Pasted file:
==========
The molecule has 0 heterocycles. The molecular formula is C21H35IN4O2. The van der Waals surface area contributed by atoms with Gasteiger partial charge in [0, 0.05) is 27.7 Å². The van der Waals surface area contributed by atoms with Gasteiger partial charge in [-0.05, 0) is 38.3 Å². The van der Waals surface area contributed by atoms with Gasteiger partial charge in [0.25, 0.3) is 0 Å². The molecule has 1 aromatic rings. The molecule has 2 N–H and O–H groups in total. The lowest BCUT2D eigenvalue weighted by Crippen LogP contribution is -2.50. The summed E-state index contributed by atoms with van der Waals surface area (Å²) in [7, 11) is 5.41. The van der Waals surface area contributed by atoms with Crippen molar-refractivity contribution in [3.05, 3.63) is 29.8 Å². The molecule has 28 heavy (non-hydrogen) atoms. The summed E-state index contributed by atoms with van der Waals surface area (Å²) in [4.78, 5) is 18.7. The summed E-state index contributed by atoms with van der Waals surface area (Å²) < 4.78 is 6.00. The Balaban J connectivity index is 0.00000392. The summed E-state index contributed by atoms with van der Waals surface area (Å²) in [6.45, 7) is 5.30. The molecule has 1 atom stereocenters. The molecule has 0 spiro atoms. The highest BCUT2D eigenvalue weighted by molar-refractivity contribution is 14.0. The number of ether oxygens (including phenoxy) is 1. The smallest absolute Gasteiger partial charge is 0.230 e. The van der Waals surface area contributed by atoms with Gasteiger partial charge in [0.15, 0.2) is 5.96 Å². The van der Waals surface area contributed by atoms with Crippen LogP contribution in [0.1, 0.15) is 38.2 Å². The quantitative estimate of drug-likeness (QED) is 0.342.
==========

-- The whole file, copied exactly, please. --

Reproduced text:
The molecule has 0 heterocycles. The molecular formula is C21H35IN4O2. The van der Waals surface area contributed by atoms with Gasteiger partial charge in [0, 0.05) is 27.7 Å². The van der Waals surface area contributed by atoms with Gasteiger partial charge in [-0.05, 0) is 38.3 Å². The van der Waals surface area contributed by atoms with Gasteiger partial charge in [0.25, 0.3) is 0 Å². The molecule has 1 aromatic rings. The molecule has 2 N–H and O–H groups in total. The lowest BCUT2D eigenvalue weighted by Crippen LogP contribution is -2.50. The summed E-state index contributed by atoms with van der Waals surface area (Å²) in [7, 11) is 5.41. The van der Waals surface area contributed by atoms with Crippen molar-refractivity contribution in [3.05, 3.63) is 29.8 Å². The molecule has 28 heavy (non-hydrogen) atoms. The summed E-state index contributed by atoms with van der Waals surface area (Å²) in [4.78, 5) is 18.7. The summed E-state index contributed by atoms with van der Waals surface area (Å²) < 4.78 is 6.00. The Balaban J connectivity index is 0.00000392. The summed E-state index contributed by atoms with van der Waals surface area (Å²) in [6.45, 7) is 5.30. The molecule has 1 atom stereocenters. The molecule has 0 spiro atoms. The highest BCUT2D eigenvalue weighted by molar-refractivity contribution is 14.0. The number of ether oxygens (including phenoxy) is 1. The smallest absolute Gasteiger partial charge is 0.230 e. The van der Waals surface area contributed by atoms with Gasteiger partial charge in [0.15, 0.2) is 5.96 Å². The van der Waals surface area contributed by atoms with Crippen LogP contribution in [0.1, 0.15) is 38.2 Å². The quantitative estimate of drug-likeness (QED) is 0.342.